He had hoped that his association with this project would bring him hero status, and a better life. But that dream now seemed far away, and his life of maybe-not-so-good decisions had led him here, to watch Lichizev berate a technician for the passing time. But he knew—they all knew—that the chamber's residual charge had to be augmented, balanced for two, and that took time.
Alexi glanced at Katrina, sensing that the project frightened her. She still held the gun, and looked alternately as if she were about to use it or give it back to him. Either way, she did not seem to want it. So far, he had resisted any probing conversations with her, but if her childhood had been anything like his, she was probably longing for the smell of hay.
Alexi wondered why she was even a part of this mission; he thought her unnecessary, while her participation complicated the mission. They should send only him, send him to the right place, let him take one shot, boom!—mission accomplished. As he understood it—and as the machine was originally designed—it always carried enough residual charge to send one person. Why not do that, then? It would eliminate the need for laborious recharging and balancing for two, along with the time it took—and that awkward, tacked-on “safety” circuit.
But Lichizev would have none of it. He would rather keep the mission as complicated as possible so that it could fail. Or so it seemed to Alexi, who was now in a cynical mood. Lichizev was undeniably creative, imaginative, and a full-blown genius—and it must have taken a genius to sell this project to whatever powers he had initially contacted—but the compromises they introduced: a chamber originally designed for just one passenger, now requiring two; the “ironic” pressure of time—all no doubt aggravating his already temperamental behavior.
And Alexi was still bothered by his own incomprehensible deed; why did he shoot that unknown man in Lisbon? For what reason? And why did Lichizev send them to Lisbon, and then berate them for it? Alexi could not even understand his own actions, let alone Lichizev's.
But now Lichizev was at the console again, tapping out a sequence of numbers on a keypad that looked as if it had been cannibalized from a telephone; a personal code known only to him, or so Alexi had been told. The SAFETY ENGAGED readout vanished. Lichizev looked at Katrina. “Into the chamber. Both of you.”
Alexi obeyed, but as he followed Katrina into the chamber he glanced pointedly at the dial setting, risking another flare-up as he confirmed the correct time and destination.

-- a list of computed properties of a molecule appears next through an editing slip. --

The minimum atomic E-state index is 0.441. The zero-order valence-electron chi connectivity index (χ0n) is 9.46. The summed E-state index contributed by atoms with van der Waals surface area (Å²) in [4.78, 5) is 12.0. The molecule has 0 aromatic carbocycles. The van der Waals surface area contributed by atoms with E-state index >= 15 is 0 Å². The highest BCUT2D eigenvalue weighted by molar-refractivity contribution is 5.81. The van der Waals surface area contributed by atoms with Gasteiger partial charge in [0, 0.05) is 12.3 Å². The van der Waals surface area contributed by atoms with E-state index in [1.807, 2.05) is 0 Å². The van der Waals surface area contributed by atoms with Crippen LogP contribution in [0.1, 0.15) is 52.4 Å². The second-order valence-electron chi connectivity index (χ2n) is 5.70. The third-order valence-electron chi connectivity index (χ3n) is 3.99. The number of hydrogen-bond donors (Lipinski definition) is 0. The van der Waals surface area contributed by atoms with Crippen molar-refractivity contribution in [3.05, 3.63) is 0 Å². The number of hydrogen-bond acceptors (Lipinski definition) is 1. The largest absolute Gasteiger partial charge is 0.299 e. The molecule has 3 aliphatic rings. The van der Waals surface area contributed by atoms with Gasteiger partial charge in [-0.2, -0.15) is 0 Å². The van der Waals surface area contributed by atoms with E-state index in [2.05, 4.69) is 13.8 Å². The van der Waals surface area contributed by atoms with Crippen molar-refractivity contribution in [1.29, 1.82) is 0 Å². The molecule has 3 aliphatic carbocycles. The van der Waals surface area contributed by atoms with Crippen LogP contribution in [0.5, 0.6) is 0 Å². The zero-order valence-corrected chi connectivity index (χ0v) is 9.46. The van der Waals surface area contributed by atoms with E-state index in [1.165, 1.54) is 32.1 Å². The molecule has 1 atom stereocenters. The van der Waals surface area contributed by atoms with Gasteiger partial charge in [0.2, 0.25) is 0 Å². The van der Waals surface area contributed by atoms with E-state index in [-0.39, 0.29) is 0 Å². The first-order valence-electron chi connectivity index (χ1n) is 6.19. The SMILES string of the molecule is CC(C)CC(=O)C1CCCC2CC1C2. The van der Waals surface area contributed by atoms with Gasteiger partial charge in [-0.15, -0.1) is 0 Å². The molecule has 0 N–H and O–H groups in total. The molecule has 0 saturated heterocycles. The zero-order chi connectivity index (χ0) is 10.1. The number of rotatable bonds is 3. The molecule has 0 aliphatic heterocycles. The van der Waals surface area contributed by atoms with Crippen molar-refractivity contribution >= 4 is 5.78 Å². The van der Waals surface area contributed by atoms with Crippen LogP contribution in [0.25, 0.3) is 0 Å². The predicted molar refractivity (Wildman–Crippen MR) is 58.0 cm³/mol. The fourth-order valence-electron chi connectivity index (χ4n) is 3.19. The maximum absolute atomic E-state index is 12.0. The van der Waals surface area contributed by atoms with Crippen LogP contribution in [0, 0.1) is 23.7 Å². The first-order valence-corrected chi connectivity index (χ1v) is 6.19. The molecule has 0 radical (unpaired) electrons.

“Be certain,” Lichizev growled, “that the man you kill is Bartholomeu Dias. There is risk enough without killing indiscriminately.”
After that came a pleasant silence, and then the voices of the technicians plodding through the checklist, a sequence of technical jargon, as if this were a routine Soyuz launching instead of a plundering of time. When the yellow ready light came on, Katrina reached up and pushed the big red TRANSIT button. As before, he heard the sudden, deep hum of enormous power. The voices ceased, but the chamber's titanium-alloy walls vibrated, reminding him of the only fact he knew about its construction: The imperfections in the bonding process caused the pinkish color, and gave it a marbled appearance. Quite pretty, he thought, for a Russian machine built only for practicality.
But his attention went to the miracle in the doorway, the unsettling haziness, almost a fog, overlaying and then obscuring the outer room, and finally becoming interlaced with shiny, bluish rivulets that beaded in every direction through the fog. Beyond it, he had been told, lay a theoretical nothingness. He had also been told to stay away from it, and he could see why. He imagined the rivulets and beads as volcanic lava mixed with alcohol. He could hear them sizzle.
The sizzling now stopped. The fog cleared. He felt a softness beneath his feet, a grassy surface. The sea in the distance, a warm breeze touching his face. He took a deep breath beneath a bright blue sky.
Fish.
The odor was much stronger here, undiluted by any other. He looked past Katrina, at a ship anchored out in the bay. He knew its name as well as he knew his own, and he knew where it would soon go, and that it was fated to sail into history, landing at the southernmost tip of what would one day be called “Florida.” But on this day he would see only the mundane preparations for it.
Among the many small vessels crowding the dock, there were two men attending a small dinghy next to one of the piers, and that drew his attention. The identity of one was unmistakable; he had just returned from the historic last meeting with King John II, which ended in disappointment. Now at Lagos, he was overseeing a small stock of provisions being loaded onto the boat for transport to the ship waiting out in the bay. He would next sail to Spain, seeking financial backing.
And this was the most opportune time in recorded history to kill Bartholomeu Dias.
Katrina shivered slightly and moved off. Alexi followed, but with difficulty. Field grass covered the downhill slope and tangled his shoes. He glanced at a single blade of it, noting its familiarity, but also an alien quality, frozen as it was in a moment five hundred years past. But Katrina—
“Slow down,” he said. “We have—” he glanced at the timer—“fifteen minutes?” It was even less than before.